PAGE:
Lonely astronauts on the International Space Station may soon be getting an android friend from Japan. Japan's space agency JAXA is considering putting a talking humanoid robot on the International Space Station to watch the mission while astronauts are asleep, monitor their health and stress levels and communicate to Earth through the microblogging site Twitter.
Currently the NASA’s robot named R-2 or Robonaut is scheduled to take off next week, and it shall be an assistant at the International Space Station. NASA says it hopes that humanoid robots could one day stand in for astronauts during spacewalks or perform tasks too difficult or dangerous for humans. For now, the US$2.5 million NASA robot exists only from the waist up and is limited to activities within the lab.
The NASA project has human-like head, hands and arms and uses the same tools as station crew members. The "Robonaut" called R-2 — a shout-out to R2-D2 of "Star Wars" fame — is intended to carry out maintenance tasks in the station's Destiny lab. More importantly, he said, the Japanese project is intended to build on the R-2 idea by providing a more communicative companion for the astronauts themselves.
Following up on NASA's "Robonaut" R-2 program, which is set for launch on the Discovery shuttle next week, the Japanese android would be part of a larger effort to create and refine robots that can be used by the elderly, JAXA said in a statement. JAXA is sending this humanoid robot to the space station in 2013 that could communicate with the ground through Twitter — primarily feeding photos, rather than original ideas — and provide astronauts with "comfort and companionship."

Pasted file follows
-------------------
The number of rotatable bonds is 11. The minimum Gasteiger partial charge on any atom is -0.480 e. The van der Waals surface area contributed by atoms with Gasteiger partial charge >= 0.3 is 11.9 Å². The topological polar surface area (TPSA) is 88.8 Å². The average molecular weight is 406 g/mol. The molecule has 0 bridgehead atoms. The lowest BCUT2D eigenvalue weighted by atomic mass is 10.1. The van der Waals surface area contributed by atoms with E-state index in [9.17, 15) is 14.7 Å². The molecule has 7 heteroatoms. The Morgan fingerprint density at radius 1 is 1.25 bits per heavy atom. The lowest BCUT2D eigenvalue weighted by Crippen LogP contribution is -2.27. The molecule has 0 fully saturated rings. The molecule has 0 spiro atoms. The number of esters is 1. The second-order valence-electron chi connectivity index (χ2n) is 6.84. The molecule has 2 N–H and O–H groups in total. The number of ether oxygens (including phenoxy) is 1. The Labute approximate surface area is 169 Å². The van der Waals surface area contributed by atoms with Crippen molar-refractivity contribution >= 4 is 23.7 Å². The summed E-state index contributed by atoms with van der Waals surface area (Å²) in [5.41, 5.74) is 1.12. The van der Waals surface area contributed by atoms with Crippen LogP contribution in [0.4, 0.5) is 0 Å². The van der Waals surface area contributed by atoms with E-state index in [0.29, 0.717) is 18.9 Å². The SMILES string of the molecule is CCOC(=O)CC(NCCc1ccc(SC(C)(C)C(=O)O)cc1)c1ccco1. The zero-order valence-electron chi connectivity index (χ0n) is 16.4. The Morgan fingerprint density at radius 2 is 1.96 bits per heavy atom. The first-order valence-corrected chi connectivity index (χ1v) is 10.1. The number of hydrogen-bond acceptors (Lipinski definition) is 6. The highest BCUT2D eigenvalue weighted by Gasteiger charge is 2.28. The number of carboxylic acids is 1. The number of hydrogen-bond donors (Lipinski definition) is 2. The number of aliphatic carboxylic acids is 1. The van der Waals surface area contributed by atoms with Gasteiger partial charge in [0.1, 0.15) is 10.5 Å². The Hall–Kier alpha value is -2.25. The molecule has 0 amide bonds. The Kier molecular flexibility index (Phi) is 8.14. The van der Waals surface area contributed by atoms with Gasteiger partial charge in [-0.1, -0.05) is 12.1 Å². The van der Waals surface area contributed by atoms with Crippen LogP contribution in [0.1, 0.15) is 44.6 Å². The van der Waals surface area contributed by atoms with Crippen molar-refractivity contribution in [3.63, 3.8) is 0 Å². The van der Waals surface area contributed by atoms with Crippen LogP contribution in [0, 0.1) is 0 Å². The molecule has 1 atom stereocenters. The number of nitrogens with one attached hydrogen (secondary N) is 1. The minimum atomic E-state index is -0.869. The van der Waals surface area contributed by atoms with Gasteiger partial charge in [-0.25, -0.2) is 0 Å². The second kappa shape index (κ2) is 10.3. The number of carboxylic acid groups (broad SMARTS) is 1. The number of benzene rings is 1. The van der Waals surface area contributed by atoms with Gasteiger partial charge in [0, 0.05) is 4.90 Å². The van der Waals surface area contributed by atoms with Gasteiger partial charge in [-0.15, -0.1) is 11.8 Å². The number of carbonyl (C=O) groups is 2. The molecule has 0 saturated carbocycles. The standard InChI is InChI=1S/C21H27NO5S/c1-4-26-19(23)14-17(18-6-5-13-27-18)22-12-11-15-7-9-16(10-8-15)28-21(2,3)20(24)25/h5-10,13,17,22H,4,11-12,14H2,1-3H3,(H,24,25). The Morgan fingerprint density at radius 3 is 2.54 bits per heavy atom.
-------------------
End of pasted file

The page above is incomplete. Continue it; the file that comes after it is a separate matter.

The robot was being developed with the advertising and communications giant Dentsu Inc. and a team at Tokyo University. "We are thinking in terms of a very human-like robot that would have facial expressions and be able to converse with the astronauts," said JAXA's Satoshi Sano.
Japan has no manned space program of its own, but its astronauts have been part of the space station crew and Japan also maintains a laboratory, called "Kibo," or Hope, on the station. The first Japanese astronaut to tweet from space was Soichi Noguchi, who returned to Earth in June last year after several months aboard the ISS.
Japan is one of the leading countries in robotics, and has a rapidly aging society with one of the world's longest life-expectancies. Improving robot communication capabilities could help the elderly on Earth by providing a nonintrusive means of monitoring the robot owner's health and vital signs and sending information to emergency responders if there is an abnormality, JAXA said.
The robot also uses Twitter, but generally just messages relayed from NASA spokespeople. Sano said the agency is considering ways to program the Japanese version to be more original.
JAXA hopes the robot's communications with Earth while there are no Japanese passengers on the space station will help maintain public interest and support in the mission.
Japan is putting in tremendous efforts in its technological sector, especially speaking in the field of robotics, as its Robonaut in space will tweet for the astronauts. And it does not halt here; the Japanese Space Agency is looking forward to place this humanoid robot into space, so that it could take care of the space mission while the crew is asleep.